The first is that you are allowed one free stop when booking any of the above routes. You can add this stop when booking online by doing a multi-city search and adding your stop in. Your fare should be the same as if you had booked a one-way from start to finish.
If you want to stop at multiple locations, you may want to carefully consider your strategy, as you will be charged by segment when you exceed the one free stop rule.
For example, I am looking at booking the following routing next summer:
- Prince Rupert to Jasper, stopping to do some hikes and visit with friends in the area. I would likely nest a road trip to Edmonton and back, too.
- Jasper to Toronto with a stop in Winnipeg. In Winnipeg, I would nest a one-way trip to Churchill by train and then fly back to Winnipeg using Aeroplan with Calm Air.
- After stopping to visit with friends and family in Toronto, I’d either train to Montreal and then fly to St. John’s and Halifax with Aeroplan points, or I’d stop in Montreal for a few days before continuing on to Halifax with a stop in Rimouski to explore the Gaspé Peninsula.
- As much as I’d love to take the train back, I’d be looking at flying back to British Columbia either on Aeroplan points or with Air Canada using eUpgrades.
Another important (and obvious) consideration is the cost. If you’re going to take The Canadian across the country, or to any of the Adventure Routes, it’s probably going to cost you a good chunk of your wages.
This is especially true if you are travelling as a family, although children under two travel for free, and children between two and eleven travel at 50% off in economy. I have also noticed deals for youth and students in the past.
The fares fluctuate between peak, shoulder, and off-season. In the past, Via has also offered substantial discounts during sales, so if any of these routes are of interest to you, consider signing up for emails well in advance of your travel dates.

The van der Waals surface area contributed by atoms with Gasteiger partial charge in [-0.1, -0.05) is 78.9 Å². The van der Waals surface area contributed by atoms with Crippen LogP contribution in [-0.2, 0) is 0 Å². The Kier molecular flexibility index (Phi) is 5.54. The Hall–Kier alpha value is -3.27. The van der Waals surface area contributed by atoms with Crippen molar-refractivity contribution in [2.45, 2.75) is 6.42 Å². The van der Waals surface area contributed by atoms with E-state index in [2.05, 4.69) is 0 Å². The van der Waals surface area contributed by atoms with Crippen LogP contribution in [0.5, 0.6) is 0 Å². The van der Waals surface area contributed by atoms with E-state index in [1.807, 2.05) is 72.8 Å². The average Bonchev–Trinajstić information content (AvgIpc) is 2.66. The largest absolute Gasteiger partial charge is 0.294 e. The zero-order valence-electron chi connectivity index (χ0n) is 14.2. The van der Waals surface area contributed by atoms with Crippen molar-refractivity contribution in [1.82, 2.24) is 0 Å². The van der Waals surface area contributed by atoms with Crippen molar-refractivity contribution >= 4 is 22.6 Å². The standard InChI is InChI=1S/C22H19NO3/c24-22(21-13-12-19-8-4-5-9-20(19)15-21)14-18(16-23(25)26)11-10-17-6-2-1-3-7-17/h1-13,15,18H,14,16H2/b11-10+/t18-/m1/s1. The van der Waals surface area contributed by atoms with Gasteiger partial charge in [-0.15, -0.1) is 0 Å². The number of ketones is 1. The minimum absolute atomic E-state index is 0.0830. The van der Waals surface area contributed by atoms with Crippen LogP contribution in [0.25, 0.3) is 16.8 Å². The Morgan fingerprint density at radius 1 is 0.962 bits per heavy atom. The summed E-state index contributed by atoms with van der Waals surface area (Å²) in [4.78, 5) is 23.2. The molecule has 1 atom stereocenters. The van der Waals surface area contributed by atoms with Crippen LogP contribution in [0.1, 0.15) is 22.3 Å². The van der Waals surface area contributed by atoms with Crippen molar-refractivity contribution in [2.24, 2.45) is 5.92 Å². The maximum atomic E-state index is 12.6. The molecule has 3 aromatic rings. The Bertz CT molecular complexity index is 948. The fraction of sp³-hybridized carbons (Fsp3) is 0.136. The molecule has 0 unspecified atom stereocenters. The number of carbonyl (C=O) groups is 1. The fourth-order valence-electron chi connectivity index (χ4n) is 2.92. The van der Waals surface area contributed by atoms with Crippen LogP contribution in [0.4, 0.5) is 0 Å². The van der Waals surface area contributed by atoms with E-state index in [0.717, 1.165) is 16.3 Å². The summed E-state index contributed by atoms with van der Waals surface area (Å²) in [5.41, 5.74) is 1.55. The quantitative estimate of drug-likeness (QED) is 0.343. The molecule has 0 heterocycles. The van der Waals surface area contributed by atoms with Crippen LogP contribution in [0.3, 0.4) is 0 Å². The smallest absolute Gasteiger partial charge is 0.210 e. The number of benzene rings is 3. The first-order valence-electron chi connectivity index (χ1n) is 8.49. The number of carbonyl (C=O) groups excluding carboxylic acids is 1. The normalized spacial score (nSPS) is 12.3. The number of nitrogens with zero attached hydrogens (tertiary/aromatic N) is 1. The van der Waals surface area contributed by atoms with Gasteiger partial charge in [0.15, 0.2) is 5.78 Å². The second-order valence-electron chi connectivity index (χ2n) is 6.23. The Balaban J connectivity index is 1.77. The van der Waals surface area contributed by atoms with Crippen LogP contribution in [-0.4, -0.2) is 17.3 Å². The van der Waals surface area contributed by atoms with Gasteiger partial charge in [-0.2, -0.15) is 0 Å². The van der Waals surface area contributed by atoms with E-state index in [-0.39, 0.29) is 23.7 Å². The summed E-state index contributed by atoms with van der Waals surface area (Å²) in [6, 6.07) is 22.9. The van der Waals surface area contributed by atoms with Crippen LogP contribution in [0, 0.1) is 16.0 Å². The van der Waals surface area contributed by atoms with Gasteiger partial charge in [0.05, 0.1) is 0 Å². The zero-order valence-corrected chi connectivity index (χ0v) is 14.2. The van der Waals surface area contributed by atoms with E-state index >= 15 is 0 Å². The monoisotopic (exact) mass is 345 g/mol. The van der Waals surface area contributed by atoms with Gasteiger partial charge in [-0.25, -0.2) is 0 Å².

I have a few industry 75% off vouchers to use with Via Rail through my work at a travel agency, which will take a significant amount of financial burden from my wallet. It’s a shame that they can’t be redeemed for Prestige class, though; otherwise, you could expect a very festive T.J. traversing the country. 😉
I have been weathering the second wave of the COVID-19 pandemic by dreaming of trips that I would love to do once it is possible to do so safely. Visiting a handful of cities and remote areas by train is certainly something that I would love to do, especially as domestic travel is more feasible than international travel for the time being.
As Via Rail’s network spans the entire country when operating at full capacity, it is entirely possible to fly one way and travel by train for the other if you have some extra time and money to spare.
Staying in a cabin for one for four days and four nights may not be the most appealing way to travel during COVID-19, but for those who have had to brave 14-day quarantines upon returning to Canada, it may be an entirely pleasant way to pass some time while we ride out this storm.
There are even talks of a travelling Miles & Pints series along the Via Rail network. Stay tuned sports fans, and stay safe.